Saturday, 3 November 2012

Death's greatest regret

“The recent Dr Richard Teo video has gone viral. If he is NOT a millionaire or a doctor, will the message be that popular? Probably not. The truth remains to be seen how many people who are wowed by Richard Teo's life, applies the lessons to their own lives.” (From Facebook, Dr Yap).

A wise rejoinder was this: “I think the lesson most learn is, you can always regret on your dying bed.”

And here is my “tediously” longer rejoinder:

I agree, "you can always regret on your dying bed." There is no better wake up call than having one's foot in the casket and one's mind on intestate. The final nail in one's coffin is also the last sail of one's life adventure. Imminent mortality makes for eminent reality. One author mused, "Death is like a rumble of distant thunder at a picnic."

The dying are the best realists and they are also the best counselors. It is as if they had crossed over and saw a better world, which makes this world pales in comparison. They are usually unusually calm, generally unhurried and perfectly balanced. You can tell them the worst of materialistic news like a pending financial downfall or that the creditors are coming to garnish and they will take it all it with unruffled relish. Go figure.

If happiness is about living with a calm measure of contentment and a realistic overview of life, then I guess the depressed are the happiest people in the world, aren't they? They are level headed. They do not overrate their abilities. They keep their feet firmly on the ground. And they are contented with what they have. In other words, they treasure and enjoy what they possess instead of losing sleep over that which they are obsessed about.

As such, maybe it is the relentless optimist that one should be wary of. The buoyancy of spirit is often an exaggerated one - more hot air than is realistically fair. At some point, what gives way to a positive mindset is self-arrogance. The enemy of a realist's goals is therefore an overinflated ego.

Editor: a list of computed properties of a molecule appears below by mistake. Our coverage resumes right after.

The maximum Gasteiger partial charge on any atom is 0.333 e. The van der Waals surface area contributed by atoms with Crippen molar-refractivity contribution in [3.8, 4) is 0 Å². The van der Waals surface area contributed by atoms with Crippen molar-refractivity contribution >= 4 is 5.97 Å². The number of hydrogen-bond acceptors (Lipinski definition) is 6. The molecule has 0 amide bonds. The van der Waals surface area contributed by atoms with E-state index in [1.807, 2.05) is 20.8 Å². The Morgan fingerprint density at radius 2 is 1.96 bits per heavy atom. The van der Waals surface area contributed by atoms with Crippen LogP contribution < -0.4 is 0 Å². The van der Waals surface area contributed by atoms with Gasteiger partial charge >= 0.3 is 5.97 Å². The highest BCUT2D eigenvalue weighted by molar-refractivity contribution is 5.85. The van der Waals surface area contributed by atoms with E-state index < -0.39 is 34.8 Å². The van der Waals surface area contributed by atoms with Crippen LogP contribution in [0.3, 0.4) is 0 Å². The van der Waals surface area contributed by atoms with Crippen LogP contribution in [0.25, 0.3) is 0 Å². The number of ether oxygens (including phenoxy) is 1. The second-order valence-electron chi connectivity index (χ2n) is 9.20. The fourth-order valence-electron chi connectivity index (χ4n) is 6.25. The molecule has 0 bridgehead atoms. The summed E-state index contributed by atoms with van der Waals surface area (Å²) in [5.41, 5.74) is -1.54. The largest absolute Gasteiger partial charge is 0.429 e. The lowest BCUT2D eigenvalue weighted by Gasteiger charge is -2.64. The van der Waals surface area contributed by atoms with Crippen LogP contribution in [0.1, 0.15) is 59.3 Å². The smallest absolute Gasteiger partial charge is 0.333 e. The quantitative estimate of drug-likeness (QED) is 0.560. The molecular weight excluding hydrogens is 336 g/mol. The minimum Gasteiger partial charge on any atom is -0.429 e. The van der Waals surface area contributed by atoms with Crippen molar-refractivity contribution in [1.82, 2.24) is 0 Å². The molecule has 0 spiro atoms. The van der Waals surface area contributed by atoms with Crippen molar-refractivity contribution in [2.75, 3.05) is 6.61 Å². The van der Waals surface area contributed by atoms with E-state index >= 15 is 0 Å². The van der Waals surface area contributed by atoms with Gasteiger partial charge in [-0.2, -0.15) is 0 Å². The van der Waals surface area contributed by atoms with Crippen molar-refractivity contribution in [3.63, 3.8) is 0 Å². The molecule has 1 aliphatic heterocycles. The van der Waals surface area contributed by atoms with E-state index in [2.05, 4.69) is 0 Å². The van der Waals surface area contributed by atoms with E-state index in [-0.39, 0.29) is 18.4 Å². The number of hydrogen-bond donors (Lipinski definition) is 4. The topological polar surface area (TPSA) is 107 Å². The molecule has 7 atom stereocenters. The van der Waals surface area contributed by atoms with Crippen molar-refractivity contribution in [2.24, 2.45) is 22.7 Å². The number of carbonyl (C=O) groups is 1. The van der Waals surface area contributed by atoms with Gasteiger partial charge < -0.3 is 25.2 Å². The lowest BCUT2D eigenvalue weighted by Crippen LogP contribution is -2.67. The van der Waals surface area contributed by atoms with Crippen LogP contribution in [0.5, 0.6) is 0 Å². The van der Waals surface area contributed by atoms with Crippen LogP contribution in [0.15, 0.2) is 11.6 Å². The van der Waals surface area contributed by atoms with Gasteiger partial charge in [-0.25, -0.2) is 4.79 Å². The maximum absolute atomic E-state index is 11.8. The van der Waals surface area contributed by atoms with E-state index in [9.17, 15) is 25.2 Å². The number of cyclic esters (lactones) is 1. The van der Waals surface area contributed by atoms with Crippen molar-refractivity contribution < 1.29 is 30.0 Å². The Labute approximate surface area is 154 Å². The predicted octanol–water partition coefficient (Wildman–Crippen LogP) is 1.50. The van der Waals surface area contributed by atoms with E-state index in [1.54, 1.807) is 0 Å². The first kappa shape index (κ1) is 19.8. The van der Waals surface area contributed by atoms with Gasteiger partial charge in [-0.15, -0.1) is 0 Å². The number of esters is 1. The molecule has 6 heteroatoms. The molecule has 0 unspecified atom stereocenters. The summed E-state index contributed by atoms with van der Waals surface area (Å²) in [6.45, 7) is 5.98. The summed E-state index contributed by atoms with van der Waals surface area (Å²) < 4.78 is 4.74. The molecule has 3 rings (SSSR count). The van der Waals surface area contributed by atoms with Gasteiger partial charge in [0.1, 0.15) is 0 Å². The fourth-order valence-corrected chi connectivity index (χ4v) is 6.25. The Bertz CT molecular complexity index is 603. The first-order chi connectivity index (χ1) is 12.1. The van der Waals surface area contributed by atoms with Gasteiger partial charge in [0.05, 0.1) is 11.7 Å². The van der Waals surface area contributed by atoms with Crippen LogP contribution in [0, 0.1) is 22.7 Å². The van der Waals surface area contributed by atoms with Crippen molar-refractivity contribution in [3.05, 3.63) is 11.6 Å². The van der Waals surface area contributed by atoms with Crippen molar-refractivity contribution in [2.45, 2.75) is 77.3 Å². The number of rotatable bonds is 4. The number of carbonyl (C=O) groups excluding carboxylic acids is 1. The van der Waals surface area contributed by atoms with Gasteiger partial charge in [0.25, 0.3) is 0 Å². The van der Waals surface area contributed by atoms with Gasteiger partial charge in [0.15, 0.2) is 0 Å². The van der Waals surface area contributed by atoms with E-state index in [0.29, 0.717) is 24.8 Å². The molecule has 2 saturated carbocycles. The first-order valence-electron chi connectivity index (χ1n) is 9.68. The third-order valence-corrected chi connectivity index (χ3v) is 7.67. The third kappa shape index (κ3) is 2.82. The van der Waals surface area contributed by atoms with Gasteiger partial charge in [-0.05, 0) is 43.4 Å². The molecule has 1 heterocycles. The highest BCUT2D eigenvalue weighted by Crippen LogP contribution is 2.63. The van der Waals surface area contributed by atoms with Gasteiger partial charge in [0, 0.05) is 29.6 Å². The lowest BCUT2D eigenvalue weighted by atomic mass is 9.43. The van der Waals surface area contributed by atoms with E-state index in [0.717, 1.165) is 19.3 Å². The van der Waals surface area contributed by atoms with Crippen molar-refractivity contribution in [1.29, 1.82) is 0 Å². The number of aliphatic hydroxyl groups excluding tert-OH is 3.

So, maybe the value of mortality is inversely proportional to the delusion of self-invincibility. I think the paradox here is clear: To be happy, we are to be reminded of what generally makes us unhappy. To be joyful, we must not forget the apparent joyless things of life, especially the end of it all.

I always ask myself, "What makes for a good life?" Now I realize that it may be a wrong question. I should instead ask: "What makes for a good death?" Changing our life's perspective always changes our mental introspective. If an unexamined life is not worth living for, then I guess it is also not worth dying for.

William Blake once said, "To see the world in a grain of sand and a heaven in a wildflower. To hold infinity in the palm of your hand and eternity in an hour."  How's that for a complete reversal of our busy world? How many of us have forgotten the pleasure of a soft peck, the warmth of a hug, the vibrant colors of solitude, the fun in a whistle, and the awe of a sunset? Alas, we spend our life chasing our dreams and make a living nightmare out of it.

Let me end with this puzzle. They say, "Ignorance is bliss." If so, why aren't there more happy people in the world? Maybe it is because this ignorance involves the willful distancing of our fragile life from our unavoidable death. That's why many of us are stressed out nervous wreck. The way I see it is this. I think the opposite of life is not death, it is thinking that we never have to die. Cheers out.

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